Imagine that you were in an occupied high school gym and practice facility, and aaaaaaalllllll of the egress doors except the main entrance were locked with this method (and then scroll down):
In this exercise, the school is a potential customer for you. Your first step is to talk to the school administrators…maybe they don’t realize the code requirements and potential consequences of security devices that don’t allow free egress. But the administrators tell you that they have to lock the doors this way to prevent access from the outside. Their plan is for teachers and coaches to run to all of the doors and unlock them if there is an emergency (all staff members have keys to the padlocks). You give them a price to solve the problem with code-compliant hardware, but they say that it’s not in the budget this year.
You go back to the shop, worrying about the safety of the kids and the other occupants of the gym. You might get the fairly sizeable contract to replace the existing hardware in the future, but you can’t stop thinking about the “what-ifs.” So you hesitantly call the local fire marshal, who says that their office is aware of the situation at the school, but that the school needs a way to keep the doors secured (WHAT?). It appears that the local fire marshal is ok with the plan for teachers to run around and unlock the doors in an emergency.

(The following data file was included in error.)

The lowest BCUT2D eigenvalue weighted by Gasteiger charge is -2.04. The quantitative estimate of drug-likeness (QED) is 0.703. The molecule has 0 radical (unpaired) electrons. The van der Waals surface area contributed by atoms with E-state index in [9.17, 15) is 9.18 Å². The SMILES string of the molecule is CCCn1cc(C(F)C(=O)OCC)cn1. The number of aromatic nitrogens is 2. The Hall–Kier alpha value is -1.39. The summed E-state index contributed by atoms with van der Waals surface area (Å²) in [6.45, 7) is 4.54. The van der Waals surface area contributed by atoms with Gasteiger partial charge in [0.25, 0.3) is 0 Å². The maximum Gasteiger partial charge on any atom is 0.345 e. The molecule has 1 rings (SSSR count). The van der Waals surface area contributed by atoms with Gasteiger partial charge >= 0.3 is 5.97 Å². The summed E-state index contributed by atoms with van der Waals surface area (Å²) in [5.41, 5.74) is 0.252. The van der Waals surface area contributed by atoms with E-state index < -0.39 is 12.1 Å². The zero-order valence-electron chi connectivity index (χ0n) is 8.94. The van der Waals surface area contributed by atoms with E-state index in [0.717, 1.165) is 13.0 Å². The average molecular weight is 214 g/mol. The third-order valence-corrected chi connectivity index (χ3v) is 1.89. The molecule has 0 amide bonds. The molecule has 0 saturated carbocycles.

When I see a problem in the field, it’s not uncommon for the building owner to respond that the fire marshal just visited, and didn’t object. I think there are a lot of potential reasons for this. Maybe the fire marshal didn’t notice the problem, or is not intimately familiar with the codes that address doors and hardware. Doors are complicated – especially doors with electrified hardware. Sometimes there are also political reasons for lack of enforcement.
So you go home, still worrying. What now? The school has a plan, and the local fire marshal accepts it. You don’t want to ruin your relationship with the facility, or jeopardize a future sale, but you know in your heart of hearts that it’s not a safe situation. You hunt down the contact info for the state fire marshal, and reluctantly get their office involved. Two days later, the school gets a visit from the SFM, and the padlocks and bars are removed.
Kudos to Randy Almand of Action Lock Doc for doing the right thing – and for sending me the photos!
If you’ll be at Autodesk University, stop by booth A345 and visit Allegion to see live demonstrations of Overtur. We’ll also be highlighting our recent enhancements and celebrating Overtur’s one year anniversary at an open house from 3:30 to 5:00 pm in Casanova Room 505/507. Come and see us!